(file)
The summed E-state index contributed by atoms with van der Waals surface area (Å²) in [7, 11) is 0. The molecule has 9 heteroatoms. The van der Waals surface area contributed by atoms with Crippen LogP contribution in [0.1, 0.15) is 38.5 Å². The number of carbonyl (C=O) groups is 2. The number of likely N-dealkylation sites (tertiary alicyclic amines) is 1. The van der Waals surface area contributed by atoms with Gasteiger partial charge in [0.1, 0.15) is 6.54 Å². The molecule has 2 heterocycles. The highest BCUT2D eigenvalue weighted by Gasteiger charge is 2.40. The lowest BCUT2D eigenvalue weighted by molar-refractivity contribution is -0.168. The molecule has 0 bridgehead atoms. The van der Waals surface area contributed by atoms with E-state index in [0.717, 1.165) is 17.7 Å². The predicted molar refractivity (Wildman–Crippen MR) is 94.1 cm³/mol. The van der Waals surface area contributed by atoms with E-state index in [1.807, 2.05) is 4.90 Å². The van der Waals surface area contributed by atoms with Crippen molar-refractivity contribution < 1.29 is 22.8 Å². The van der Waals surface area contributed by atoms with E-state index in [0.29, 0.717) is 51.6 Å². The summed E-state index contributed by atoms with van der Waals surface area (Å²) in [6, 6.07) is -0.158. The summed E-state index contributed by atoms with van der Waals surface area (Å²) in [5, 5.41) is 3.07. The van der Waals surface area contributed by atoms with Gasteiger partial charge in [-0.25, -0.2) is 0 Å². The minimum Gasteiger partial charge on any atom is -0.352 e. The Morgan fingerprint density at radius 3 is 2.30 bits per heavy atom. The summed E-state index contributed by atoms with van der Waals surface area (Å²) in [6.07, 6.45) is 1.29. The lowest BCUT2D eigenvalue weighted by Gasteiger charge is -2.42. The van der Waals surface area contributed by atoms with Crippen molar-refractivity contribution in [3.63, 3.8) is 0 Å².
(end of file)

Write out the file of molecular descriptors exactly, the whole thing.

The summed E-state index contributed by atoms with van der Waals surface area (Å²) in [7, 11) is 0. The molecule has 9 heteroatoms. The van der Waals surface area contributed by atoms with Crippen LogP contribution in [0.1, 0.15) is 38.5 Å². The number of carbonyl (C=O) groups is 2. The number of likely N-dealkylation sites (tertiary alicyclic amines) is 1. The van der Waals surface area contributed by atoms with Gasteiger partial charge in [0.1, 0.15) is 6.54 Å². The molecule has 2 heterocycles. The highest BCUT2D eigenvalue weighted by Gasteiger charge is 2.40. The lowest BCUT2D eigenvalue weighted by molar-refractivity contribution is -0.168. The molecule has 0 bridgehead atoms. The van der Waals surface area contributed by atoms with E-state index in [0.717, 1.165) is 17.7 Å². The predicted molar refractivity (Wildman–Crippen MR) is 94.1 cm³/mol. The van der Waals surface area contributed by atoms with E-state index in [1.807, 2.05) is 4.90 Å². The van der Waals surface area contributed by atoms with Crippen molar-refractivity contribution < 1.29 is 22.8 Å². The van der Waals surface area contributed by atoms with E-state index in [0.29, 0.717) is 51.6 Å². The summed E-state index contributed by atoms with van der Waals surface area (Å²) in [6, 6.07) is -0.158. The summed E-state index contributed by atoms with van der Waals surface area (Å²) in [5, 5.41) is 3.07. The van der Waals surface area contributed by atoms with Gasteiger partial charge in [-0.25, -0.2) is 0 Å². The minimum Gasteiger partial charge on any atom is -0.352 e. The Morgan fingerprint density at radius 3 is 2.30 bits per heavy atom. The summed E-state index contributed by atoms with van der Waals surface area (Å²) in [6.07, 6.45) is 1.29. The lowest BCUT2D eigenvalue weighted by Gasteiger charge is -2.42. The van der Waals surface area contributed by atoms with Crippen molar-refractivity contribution in [3.63, 3.8) is 0 Å².